Meanwhile, friends of the victims dropped off flowers and lit candles Sunday morning in front of the Athens Community Theater. The victims — Bruce, 47; Tom Tanner, 40; and Ben Teague, 63 — were members of Town & Gown Players, a local theater group that was staging a performance of "Sherlock Holmes: The Final Adventure" this weekend at the theater. Two others were hurt by shrapnel.
"Ben, Marie and Tom were a part of our family, and as painful as their loss is for us, we know it is even more painful for their families," the theater group said in a statement Sunday afternoon. "There are no words we can use to adequately express our grief."
LaBau Bryan, a member of Town & Gown Players since 1988, said Bruce cast her in her first role with the group, in the "The Mikado." On her way to church, Bryan dropped off a small vase containing cuttings from an English dogwood, azalea and iris — one for each of the victims.
"It's a personal loss," Bryan said, crying. "It's a terrible, terrible blow to the theater."
It was midday Saturday when a few dozen members of the theater group were gathered at the Athens Community Theater a short distance from campus. Some described it as a reunion, a homecoming for current and former group members. Most were inside the theater, while a small group was gathered around a few benches outside.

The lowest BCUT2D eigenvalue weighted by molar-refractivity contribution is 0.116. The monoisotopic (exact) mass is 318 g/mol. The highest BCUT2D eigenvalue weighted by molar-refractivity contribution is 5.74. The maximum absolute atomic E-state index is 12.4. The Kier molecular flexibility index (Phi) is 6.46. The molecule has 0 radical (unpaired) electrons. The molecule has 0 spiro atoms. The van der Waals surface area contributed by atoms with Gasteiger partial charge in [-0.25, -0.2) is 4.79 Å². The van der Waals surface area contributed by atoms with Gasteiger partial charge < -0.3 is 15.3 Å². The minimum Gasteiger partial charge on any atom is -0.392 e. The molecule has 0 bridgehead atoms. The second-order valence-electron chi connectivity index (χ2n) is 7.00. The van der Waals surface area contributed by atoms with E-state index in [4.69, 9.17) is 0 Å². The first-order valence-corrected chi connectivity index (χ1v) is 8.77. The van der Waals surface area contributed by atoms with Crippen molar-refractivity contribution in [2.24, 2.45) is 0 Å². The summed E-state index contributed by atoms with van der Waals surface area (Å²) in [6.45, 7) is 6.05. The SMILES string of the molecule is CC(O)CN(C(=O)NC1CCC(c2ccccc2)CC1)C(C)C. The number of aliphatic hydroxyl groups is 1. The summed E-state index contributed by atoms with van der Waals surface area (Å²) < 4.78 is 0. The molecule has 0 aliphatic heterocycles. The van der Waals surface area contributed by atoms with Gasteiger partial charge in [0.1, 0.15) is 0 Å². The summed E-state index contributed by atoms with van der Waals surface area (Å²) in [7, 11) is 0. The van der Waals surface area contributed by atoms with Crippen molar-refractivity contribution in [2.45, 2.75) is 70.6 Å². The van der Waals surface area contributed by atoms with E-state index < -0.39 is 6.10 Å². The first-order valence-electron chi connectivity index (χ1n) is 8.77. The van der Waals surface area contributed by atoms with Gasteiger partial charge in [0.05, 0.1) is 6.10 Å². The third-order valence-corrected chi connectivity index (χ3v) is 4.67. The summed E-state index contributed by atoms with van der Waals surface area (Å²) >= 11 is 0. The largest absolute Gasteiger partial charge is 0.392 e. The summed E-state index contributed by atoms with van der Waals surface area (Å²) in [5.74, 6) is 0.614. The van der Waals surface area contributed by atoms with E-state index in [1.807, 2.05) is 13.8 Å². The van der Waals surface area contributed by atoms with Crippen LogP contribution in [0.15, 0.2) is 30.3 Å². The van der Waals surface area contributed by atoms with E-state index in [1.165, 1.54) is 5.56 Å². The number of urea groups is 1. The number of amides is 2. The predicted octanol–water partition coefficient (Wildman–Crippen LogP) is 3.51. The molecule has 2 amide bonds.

Holeman, the police captain, said an argument erupted between Zinkhan and Bruce. Holeman said police believe Zinkhan walked away briefly, before returning with two handguns.
Each victim was shot multiple times, according to the county coroner.
Holeman said Zinkhan had his son and daughter with him when he went to the theater, but left them in the Jeep when the shooting occurred.
None of the 20 witnesses interviewed by police overheard the argument and couldn't say what prompted the shooting, Holeman said, though he described the slayings as "a crime of passion."
SWAT members, guns drawn, later swarmed Zinkhan's tidy middle-class suburb about seven miles from the campus and searched his two-story colonial house. They also searched his office at the university, which had issued a campus-wide alert immediately following the shooting as a precaution.
When Zinkhan dropped his children off, he told his neighbor, Robert Covington, that he needed someone to watch them for about an hour because of an emergency. The children are around the ages of 8 and 10.
Covington said when he asked Zinkhan's daughter about the emergency, "all she would relate to me was there was something about a firecracker."